26 JUNE 2018 — The Brenner Pass is perhaps one of the oldest routes linking central Europe with the Mediterranean Sea, part of a winding mountain valley that begins south of Innsbruck and continues until Verona in Northern Italy. Some say it was the route Hannibal took his elephant army in 218 BCE from Carthage (present day Spain) to raid the Roman peninsula. Following World War II, the pass was supply line for the Allied occupation and the escape route in case the Soviets invaded.
It was my grandfather’s job to ensure that the emergency exit was ready. From 1953 to 1955, he was with the army regiment that maintained what was referred to as “the 69 miles,” a line through the Brenner Pass linking Austrian and Italian police forces. During that short time, he got to know it well and once brought his wife and children along for a surveying run.
Miraculously, we were on the road by 9:20am—a perfect summer day to reenact that drive.
Still a thriving supply route, the Brenner Pass is now paved with an express highway bringing massive trucks to and from the major hubs of Europe. The old winding roads of my mother’s memory still existed, but they were at ground level while the smooth highway soared above, hoisted skyward by massive pylons.
Like our crossing from Switzerland into Austria, the Italian border came without fanfare except for a language change on signage and a slightly grungier edge to everything. What was once a contested border was now a seamless benefit of the European Union. Beyond the road, the scenery was no less gorgeous—huge mountains, golden sun, evocative clouds. Closer to Bolzano there were gravity-defying terraced farms exactly as my grandmother described in her journal sixty years earlier, and even a distant glimpse of the remarkable Dolomite peaks.
No journey is satisfying without a destination. As the Italian counterpart to Innsbruck, we arrived in Bolzano eager to see Ötzi, a 5,000 year old man whose frozen body was discovered in 1991 and had an entire museum built around him. Glancing at his preserved brown corpse through an easy-to-miss window was not as fascinating as the archaeological forensics his death unveiled—cultural, dietary, and even a bit of crime-solving (he died from wounds following an attack). To this day, new discoveries are being made. We easily spent over an hour examining Copper Age tools and clothing, absorbing facts about the difficult early days of human history, and imposed a personality on the mysterious man who was murdered at the old age of 45. A lifelike recreation of him stood at the end of the exhibit, where you could look into Ötzi’s nearly lifelike eyes and wonder if he was a friendly mountain man or a fierce survivalist.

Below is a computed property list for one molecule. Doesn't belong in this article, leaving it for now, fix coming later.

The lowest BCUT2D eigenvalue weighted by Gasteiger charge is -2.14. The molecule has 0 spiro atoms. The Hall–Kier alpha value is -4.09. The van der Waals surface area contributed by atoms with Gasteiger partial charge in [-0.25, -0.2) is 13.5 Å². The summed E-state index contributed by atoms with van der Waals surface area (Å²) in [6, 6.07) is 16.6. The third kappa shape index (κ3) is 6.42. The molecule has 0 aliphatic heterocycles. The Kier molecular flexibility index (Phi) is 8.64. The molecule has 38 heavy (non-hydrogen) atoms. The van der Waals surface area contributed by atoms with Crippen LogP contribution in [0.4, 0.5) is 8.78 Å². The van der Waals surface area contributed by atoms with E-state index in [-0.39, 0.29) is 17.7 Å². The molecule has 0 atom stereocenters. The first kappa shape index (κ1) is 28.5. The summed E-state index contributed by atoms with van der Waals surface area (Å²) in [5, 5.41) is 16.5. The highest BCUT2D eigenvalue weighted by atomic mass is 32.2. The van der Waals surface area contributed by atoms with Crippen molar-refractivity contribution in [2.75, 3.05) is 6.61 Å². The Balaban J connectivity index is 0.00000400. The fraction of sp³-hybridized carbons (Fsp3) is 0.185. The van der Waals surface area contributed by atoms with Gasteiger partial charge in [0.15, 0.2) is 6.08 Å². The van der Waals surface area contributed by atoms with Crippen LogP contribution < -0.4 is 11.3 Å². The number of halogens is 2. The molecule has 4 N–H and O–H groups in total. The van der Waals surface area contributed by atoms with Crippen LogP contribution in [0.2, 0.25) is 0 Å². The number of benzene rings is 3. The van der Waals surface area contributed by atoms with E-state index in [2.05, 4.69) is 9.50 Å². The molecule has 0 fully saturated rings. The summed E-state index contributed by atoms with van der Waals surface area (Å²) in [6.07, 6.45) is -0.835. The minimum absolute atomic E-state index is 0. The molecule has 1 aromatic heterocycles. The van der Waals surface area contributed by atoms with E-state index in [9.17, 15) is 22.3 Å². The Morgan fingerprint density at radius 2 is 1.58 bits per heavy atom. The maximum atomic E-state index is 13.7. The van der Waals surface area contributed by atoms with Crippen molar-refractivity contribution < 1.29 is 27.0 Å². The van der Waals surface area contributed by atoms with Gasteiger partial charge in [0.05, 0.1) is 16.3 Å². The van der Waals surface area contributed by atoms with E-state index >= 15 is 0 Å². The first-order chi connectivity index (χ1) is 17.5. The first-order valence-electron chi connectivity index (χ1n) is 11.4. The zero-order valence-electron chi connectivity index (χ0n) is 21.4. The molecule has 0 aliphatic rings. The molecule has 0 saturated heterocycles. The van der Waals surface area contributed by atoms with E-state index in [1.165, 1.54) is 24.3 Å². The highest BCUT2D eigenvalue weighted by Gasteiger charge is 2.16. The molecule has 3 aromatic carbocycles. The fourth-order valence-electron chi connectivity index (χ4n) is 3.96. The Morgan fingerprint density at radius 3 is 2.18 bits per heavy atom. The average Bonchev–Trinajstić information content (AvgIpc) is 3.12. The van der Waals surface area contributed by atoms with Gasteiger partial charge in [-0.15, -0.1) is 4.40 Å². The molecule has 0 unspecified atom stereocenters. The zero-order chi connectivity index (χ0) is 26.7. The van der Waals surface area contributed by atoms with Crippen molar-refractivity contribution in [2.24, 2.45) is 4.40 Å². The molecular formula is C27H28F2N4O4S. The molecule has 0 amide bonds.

Bolzano was an interesting border town. The region of South Tyrol was Austrian territory until the Armistice of 1918, however the influence of both cultures prevailed. With the Mediterranean heat, the mountain city felt very Italian yet the German language was widely spoken. A tent protected us from the midday sun on the wide open Waltherplatz across from the Duomo di Bolzano, where we enjoyed an Italian feast of pasta, pizza, calamari, and of course wine. Charlotte proudly cleaned her entire plate with a tomato-red smile on her face. After a little shopping on our way back to the car, we were soon on our way back to Austria.
Closer to Innsbruck, we took a ground-level detour along the Brenner Pass to get a better sense of what the roads might have been like in 1954, despite the highway elevated above us. We stocked up at a Spar, then returned to the Telfes house to relax and swim. My wife and I explored a different route on foot, past the colorful Heiliger Pankratius church, weaving north along farm roads, crossing paths with the tramline, and coming across the mysterious Greifvogelpark. A narrow trail through dense woods brought us to the dormant gates of a secluded bird park. It was closed but we were able to glimpse large wooden cages housing some sort of raptors.
At home, we had a relaxing evening in the main room, noshing on cheese, charcuterie, bread, fresh fruit and wine, assembling jigsaw puzzles and chatting as the girls were immersed in their tablets. Speculation about the ice man dominated the conversation—it was impossible not to ponder his primitive existence in this beautiful pocket of the world and contrast it with my grandfather’s duties in the aftermath of a worldwide war, five millennia later.
We were tourists from a future time, observing the past, able to see the big swoops of history that brought us to this moment, unaware of what lies ahead.
[More photos can be seen on my Flickr site.]
NEXT: Part VI — Alpine leisure